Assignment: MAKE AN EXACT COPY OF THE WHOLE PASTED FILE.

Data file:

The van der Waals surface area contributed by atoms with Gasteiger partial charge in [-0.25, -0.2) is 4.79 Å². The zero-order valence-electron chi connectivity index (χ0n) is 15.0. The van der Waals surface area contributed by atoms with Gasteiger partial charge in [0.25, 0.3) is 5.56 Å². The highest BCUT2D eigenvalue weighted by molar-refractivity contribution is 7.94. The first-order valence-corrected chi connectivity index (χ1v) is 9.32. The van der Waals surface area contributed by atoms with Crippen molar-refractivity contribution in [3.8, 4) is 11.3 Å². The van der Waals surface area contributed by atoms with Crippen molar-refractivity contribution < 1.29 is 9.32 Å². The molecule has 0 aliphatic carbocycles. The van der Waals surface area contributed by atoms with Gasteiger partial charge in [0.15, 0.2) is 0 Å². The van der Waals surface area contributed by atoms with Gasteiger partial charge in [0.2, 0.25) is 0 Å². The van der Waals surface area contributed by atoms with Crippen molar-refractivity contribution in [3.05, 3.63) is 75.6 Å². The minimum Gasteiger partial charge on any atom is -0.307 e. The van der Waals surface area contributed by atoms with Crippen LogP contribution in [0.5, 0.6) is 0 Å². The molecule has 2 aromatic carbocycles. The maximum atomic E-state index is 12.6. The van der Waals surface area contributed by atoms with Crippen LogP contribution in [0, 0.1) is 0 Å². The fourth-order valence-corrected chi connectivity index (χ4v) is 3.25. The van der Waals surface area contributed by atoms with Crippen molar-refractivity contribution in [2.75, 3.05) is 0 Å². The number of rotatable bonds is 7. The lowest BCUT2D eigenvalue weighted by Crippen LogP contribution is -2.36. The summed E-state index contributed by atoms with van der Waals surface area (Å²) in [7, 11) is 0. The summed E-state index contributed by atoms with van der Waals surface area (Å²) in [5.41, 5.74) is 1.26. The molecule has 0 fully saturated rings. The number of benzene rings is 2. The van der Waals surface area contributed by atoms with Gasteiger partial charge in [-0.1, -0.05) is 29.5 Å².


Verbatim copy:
The van der Waals surface area contributed by atoms with Gasteiger partial charge in [-0.25, -0.2) is 4.79 Å². The zero-order valence-electron chi connectivity index (χ0n) is 15.0. The van der Waals surface area contributed by atoms with Gasteiger partial charge in [0.25, 0.3) is 5.56 Å². The highest BCUT2D eigenvalue weighted by molar-refractivity contribution is 7.94. The first-order valence-corrected chi connectivity index (χ1v) is 9.32. The van der Waals surface area contributed by atoms with Crippen molar-refractivity contribution in [3.8, 4) is 11.3 Å². The van der Waals surface area contributed by atoms with Crippen molar-refractivity contribution < 1.29 is 9.32 Å². The molecule has 0 aliphatic carbocycles. The van der Waals surface area contributed by atoms with Gasteiger partial charge in [0.15, 0.2) is 0 Å². The van der Waals surface area contributed by atoms with Gasteiger partial charge in [0.2, 0.25) is 0 Å². The van der Waals surface area contributed by atoms with Crippen molar-refractivity contribution in [3.05, 3.63) is 75.6 Å². The minimum Gasteiger partial charge on any atom is -0.307 e. The van der Waals surface area contributed by atoms with Crippen LogP contribution in [0.5, 0.6) is 0 Å². The molecule has 2 aromatic carbocycles. The maximum atomic E-state index is 12.6. The van der Waals surface area contributed by atoms with Crippen LogP contribution in [0, 0.1) is 0 Å². The fourth-order valence-corrected chi connectivity index (χ4v) is 3.25. The van der Waals surface area contributed by atoms with Crippen molar-refractivity contribution in [2.75, 3.05) is 0 Å². The number of rotatable bonds is 7. The lowest BCUT2D eigenvalue weighted by Crippen LogP contribution is -2.36. The summed E-state index contributed by atoms with van der Waals surface area (Å²) in [7, 11) is 0. The summed E-state index contributed by atoms with van der Waals surface area (Å²) in [5.41, 5.74) is 1.26. The molecule has 0 fully saturated rings. The number of benzene rings is 2. The van der Waals surface area contributed by atoms with Gasteiger partial charge in [-0.1, -0.05) is 29.5 Å².